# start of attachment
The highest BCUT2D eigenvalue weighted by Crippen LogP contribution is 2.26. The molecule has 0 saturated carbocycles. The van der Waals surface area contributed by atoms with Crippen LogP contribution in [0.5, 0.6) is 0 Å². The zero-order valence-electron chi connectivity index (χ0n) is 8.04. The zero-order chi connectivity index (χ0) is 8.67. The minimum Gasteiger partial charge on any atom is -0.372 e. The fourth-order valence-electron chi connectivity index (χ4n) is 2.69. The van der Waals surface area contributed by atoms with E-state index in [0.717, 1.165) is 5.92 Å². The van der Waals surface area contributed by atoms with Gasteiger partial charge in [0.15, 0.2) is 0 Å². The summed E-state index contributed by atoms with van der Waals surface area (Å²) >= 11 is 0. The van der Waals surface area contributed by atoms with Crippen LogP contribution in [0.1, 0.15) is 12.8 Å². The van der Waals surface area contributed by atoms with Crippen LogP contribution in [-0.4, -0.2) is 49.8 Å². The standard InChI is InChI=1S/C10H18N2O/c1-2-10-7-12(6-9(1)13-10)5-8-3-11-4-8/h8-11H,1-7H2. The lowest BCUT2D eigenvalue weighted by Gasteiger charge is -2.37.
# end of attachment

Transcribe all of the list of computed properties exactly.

The highest BCUT2D eigenvalue weighted by Crippen LogP contribution is 2.26. The molecule has 0 saturated carbocycles. The van der Waals surface area contributed by atoms with Crippen LogP contribution in [0.5, 0.6) is 0 Å². The zero-order valence-electron chi connectivity index (χ0n) is 8.04. The zero-order chi connectivity index (χ0) is 8.67. The minimum Gasteiger partial charge on any atom is -0.372 e. The fourth-order valence-electron chi connectivity index (χ4n) is 2.69. The van der Waals surface area contributed by atoms with E-state index in [0.717, 1.165) is 5.92 Å². The van der Waals surface area contributed by atoms with Gasteiger partial charge in [0.15, 0.2) is 0 Å². The summed E-state index contributed by atoms with van der Waals surface area (Å²) >= 11 is 0. The van der Waals surface area contributed by atoms with Crippen LogP contribution in [0.1, 0.15) is 12.8 Å². The van der Waals surface area contributed by atoms with Crippen LogP contribution in [-0.4, -0.2) is 49.8 Å². The standard InChI is InChI=1S/C10H18N2O/c1-2-10-7-12(6-9(1)13-10)5-8-3-11-4-8/h8-11H,1-7H2. The lowest BCUT2D eigenvalue weighted by Gasteiger charge is -2.37.